The reaction network of intermediary metabolism in the mammalian cell has been studied using linear optimization. Experimental measurements of metabolite fluxes entering and leaving hybridoma cell line 167.4G5.3 have been used to interpret the interactions of nutrients and the demand for intermediates for growth. We have ascertained the effects of waste production and energy loads on the cell growth rate using linear optimization. This analysis has shown that neither the maintenance demand for ATP nor the antibody production rate limit growth rate at normal experimental conditions. In addition, the cell uses its nutrients for growth with only 57-78% efficiency, due to the large secretion of alanine. The sensitivity of the growth rate with respect to the demand for cofactors and the supply of nutrients is given by the shadow price for each constraint. The shadow prices have shown that amino acids are the limiting nutrients at experimental conditions. The sensitivities of the growth rate to flux through reactions, given by the reduced costs, have shown that flux through the reaction glutamate dehydrogenase may actually slow down cell growth. We have also found that intermediates with lower shadow prices, and thus with lower value to the cell, are the precursors to compounds secreted from the cell. The shadow prices are also a means for comparing the costs of synthesizing various intermediates in terms of the two major nutrients, glucose and glutamine. At anaerobic conditions, glucose and glutamine have similar values to the cell, and the cost to synthesize most intermediates in terms of glucose is identical to the cost in terms of glutamine. At aerobic conditions, glucose is nearly twice as valuable to the cell as glutamine.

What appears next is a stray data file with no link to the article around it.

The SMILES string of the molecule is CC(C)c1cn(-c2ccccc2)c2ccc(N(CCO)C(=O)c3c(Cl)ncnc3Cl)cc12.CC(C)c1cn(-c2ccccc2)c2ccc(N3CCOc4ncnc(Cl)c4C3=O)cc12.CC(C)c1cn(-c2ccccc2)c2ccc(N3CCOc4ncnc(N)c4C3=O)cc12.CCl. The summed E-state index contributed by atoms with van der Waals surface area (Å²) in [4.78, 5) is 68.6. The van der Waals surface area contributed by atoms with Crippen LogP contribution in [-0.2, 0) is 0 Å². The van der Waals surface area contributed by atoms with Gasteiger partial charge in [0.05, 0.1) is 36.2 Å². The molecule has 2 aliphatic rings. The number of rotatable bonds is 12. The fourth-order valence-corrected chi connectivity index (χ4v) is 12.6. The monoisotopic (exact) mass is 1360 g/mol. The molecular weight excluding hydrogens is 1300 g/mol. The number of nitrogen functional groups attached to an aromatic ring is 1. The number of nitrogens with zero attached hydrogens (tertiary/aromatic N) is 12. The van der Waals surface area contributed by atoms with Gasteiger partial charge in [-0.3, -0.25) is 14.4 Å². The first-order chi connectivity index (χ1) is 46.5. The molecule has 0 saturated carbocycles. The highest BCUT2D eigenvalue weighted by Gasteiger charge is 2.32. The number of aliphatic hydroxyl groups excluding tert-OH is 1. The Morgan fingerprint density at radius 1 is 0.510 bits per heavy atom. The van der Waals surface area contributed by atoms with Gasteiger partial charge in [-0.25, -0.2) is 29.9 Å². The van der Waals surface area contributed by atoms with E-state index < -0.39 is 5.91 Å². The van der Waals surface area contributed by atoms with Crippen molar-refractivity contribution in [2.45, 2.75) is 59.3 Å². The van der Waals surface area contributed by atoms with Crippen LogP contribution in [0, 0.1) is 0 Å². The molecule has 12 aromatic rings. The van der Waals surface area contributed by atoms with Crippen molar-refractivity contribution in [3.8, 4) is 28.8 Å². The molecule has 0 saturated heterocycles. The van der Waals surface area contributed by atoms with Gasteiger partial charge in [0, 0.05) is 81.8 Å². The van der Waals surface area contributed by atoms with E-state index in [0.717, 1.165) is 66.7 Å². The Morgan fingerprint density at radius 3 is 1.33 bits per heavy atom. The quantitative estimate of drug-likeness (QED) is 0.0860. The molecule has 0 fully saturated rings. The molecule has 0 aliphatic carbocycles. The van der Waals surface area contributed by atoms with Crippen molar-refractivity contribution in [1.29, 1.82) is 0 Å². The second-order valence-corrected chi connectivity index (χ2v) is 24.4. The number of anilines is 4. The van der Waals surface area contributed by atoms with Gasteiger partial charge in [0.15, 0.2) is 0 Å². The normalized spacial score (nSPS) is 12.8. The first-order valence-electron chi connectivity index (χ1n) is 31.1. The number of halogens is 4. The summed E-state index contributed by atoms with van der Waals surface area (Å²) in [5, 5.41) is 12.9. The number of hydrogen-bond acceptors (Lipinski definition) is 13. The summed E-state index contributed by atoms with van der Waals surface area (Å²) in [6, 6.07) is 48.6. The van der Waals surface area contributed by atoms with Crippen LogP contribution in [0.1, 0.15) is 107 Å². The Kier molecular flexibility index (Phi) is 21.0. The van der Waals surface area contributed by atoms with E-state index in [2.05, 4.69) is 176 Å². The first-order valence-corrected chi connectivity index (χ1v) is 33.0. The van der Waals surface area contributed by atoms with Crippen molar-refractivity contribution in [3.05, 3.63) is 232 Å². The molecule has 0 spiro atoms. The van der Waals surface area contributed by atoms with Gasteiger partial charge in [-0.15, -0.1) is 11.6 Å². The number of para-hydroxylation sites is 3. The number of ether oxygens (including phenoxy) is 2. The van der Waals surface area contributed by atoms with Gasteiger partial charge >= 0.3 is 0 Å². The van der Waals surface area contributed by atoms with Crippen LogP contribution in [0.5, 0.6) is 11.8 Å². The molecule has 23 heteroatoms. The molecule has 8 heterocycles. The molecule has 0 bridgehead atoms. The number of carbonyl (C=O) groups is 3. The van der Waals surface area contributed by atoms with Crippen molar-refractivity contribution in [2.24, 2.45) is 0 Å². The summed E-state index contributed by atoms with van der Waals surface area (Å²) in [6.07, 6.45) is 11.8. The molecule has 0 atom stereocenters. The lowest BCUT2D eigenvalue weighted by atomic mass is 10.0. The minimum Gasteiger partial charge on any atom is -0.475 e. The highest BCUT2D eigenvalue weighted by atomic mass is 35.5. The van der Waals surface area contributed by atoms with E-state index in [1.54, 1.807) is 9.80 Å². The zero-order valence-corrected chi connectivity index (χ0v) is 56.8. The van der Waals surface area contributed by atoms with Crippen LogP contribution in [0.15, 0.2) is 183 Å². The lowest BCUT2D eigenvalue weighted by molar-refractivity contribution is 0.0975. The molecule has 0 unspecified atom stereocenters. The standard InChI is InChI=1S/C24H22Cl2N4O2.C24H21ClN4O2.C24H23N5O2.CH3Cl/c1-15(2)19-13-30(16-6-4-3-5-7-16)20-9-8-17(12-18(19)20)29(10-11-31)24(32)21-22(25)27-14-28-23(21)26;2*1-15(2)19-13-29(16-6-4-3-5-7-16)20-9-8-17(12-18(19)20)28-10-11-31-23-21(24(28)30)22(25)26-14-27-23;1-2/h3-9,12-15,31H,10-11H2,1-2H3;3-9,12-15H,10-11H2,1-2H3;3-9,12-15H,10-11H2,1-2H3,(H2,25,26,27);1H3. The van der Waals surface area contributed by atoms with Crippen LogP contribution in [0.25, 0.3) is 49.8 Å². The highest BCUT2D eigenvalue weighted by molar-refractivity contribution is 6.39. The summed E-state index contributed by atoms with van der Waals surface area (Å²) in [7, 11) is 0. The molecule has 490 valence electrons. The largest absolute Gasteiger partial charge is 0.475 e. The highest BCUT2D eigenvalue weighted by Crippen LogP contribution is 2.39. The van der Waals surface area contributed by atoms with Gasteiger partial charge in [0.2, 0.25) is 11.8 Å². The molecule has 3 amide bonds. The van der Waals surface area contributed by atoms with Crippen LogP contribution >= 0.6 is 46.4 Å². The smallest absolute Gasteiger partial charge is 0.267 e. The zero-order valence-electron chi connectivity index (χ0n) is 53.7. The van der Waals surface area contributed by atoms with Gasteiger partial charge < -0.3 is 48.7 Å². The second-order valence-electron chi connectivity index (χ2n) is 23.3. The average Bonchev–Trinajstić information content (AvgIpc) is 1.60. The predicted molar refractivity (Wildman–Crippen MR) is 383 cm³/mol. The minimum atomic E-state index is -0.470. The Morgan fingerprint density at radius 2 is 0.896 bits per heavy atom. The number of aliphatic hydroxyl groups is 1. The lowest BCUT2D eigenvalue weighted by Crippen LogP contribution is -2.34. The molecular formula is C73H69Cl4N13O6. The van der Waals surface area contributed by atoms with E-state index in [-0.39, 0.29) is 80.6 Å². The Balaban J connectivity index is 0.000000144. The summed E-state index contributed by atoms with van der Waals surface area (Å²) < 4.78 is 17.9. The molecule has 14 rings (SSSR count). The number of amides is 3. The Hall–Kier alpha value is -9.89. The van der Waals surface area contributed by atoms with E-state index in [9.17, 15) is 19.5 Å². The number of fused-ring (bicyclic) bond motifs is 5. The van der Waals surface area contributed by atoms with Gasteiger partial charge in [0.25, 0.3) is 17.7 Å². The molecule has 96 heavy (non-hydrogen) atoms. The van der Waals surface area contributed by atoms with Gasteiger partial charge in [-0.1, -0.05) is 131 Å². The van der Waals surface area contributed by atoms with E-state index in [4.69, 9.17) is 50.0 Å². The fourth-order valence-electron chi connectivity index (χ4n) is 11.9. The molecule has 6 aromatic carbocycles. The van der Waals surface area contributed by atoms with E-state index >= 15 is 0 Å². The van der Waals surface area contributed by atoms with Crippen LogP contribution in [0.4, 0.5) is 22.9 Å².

Network analysis of intermediary metabolism using linear optimization. II. Interpretation of hybridoma cell metabolism. - PubMed - NCBI